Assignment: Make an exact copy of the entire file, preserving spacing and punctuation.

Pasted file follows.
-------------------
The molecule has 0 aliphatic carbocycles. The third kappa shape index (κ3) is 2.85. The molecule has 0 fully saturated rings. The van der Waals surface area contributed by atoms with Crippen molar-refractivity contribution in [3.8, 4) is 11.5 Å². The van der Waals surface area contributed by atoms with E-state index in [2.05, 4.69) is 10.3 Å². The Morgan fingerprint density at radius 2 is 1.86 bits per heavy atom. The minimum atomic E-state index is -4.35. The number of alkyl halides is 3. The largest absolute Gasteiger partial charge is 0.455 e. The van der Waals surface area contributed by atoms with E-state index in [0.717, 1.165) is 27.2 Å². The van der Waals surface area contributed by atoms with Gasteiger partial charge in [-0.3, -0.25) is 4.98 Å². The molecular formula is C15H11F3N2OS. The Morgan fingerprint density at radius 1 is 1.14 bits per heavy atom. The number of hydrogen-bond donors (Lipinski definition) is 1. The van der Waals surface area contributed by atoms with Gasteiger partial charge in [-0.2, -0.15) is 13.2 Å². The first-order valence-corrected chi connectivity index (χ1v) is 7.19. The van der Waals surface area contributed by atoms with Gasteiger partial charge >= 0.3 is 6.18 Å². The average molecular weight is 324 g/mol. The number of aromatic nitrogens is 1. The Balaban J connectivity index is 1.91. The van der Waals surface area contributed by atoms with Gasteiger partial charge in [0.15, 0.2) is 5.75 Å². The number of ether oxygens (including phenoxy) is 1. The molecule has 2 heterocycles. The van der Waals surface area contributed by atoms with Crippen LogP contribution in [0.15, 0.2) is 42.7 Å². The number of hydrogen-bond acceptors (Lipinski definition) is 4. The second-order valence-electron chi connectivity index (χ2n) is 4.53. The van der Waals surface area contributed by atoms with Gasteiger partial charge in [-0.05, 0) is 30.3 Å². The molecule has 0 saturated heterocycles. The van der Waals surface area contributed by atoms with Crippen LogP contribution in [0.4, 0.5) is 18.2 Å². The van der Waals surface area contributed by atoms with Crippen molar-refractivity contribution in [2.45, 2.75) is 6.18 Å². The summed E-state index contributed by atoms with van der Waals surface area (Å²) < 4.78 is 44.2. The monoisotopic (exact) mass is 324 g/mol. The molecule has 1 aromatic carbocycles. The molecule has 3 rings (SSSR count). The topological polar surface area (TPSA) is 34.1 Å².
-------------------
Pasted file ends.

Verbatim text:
The molecule has 0 aliphatic carbocycles. The third kappa shape index (κ3) is 2.85. The molecule has 0 fully saturated rings. The van der Waals surface area contributed by atoms with Crippen molar-refractivity contribution in [3.8, 4) is 11.5 Å². The van der Waals surface area contributed by atoms with E-state index in [2.05, 4.69) is 10.3 Å². The Morgan fingerprint density at radius 2 is 1.86 bits per heavy atom. The minimum atomic E-state index is -4.35. The number of alkyl halides is 3. The largest absolute Gasteiger partial charge is 0.455 e. The van der Waals surface area contributed by atoms with E-state index in [0.717, 1.165) is 27.2 Å². The van der Waals surface area contributed by atoms with Gasteiger partial charge in [-0.3, -0.25) is 4.98 Å². The molecular formula is C15H11F3N2OS. The Morgan fingerprint density at radius 1 is 1.14 bits per heavy atom. The number of hydrogen-bond donors (Lipinski definition) is 1. The van der Waals surface area contributed by atoms with Gasteiger partial charge in [-0.2, -0.15) is 13.2 Å². The first-order valence-corrected chi connectivity index (χ1v) is 7.19. The van der Waals surface area contributed by atoms with Gasteiger partial charge >= 0.3 is 6.18 Å². The average molecular weight is 324 g/mol. The number of aromatic nitrogens is 1. The Balaban J connectivity index is 1.91. The van der Waals surface area contributed by atoms with Gasteiger partial charge in [0.15, 0.2) is 5.75 Å². The number of ether oxygens (including phenoxy) is 1. The molecule has 2 heterocycles. The van der Waals surface area contributed by atoms with Crippen LogP contribution in [0.15, 0.2) is 42.7 Å². The number of hydrogen-bond acceptors (Lipinski definition) is 4. The second-order valence-electron chi connectivity index (χ2n) is 4.53. The van der Waals surface area contributed by atoms with Gasteiger partial charge in [-0.05, 0) is 30.3 Å². The molecule has 0 saturated heterocycles. The van der Waals surface area contributed by atoms with Crippen LogP contribution in [0.4, 0.5) is 18.2 Å². The van der Waals surface area contributed by atoms with Crippen molar-refractivity contribution in [2.45, 2.75) is 6.18 Å². The summed E-state index contributed by atoms with van der Waals surface area (Å²) < 4.78 is 44.2. The monoisotopic (exact) mass is 324 g/mol. The molecule has 1 aromatic carbocycles. The molecule has 3 rings (SSSR count). The topological polar surface area (TPSA) is 34.1 Å².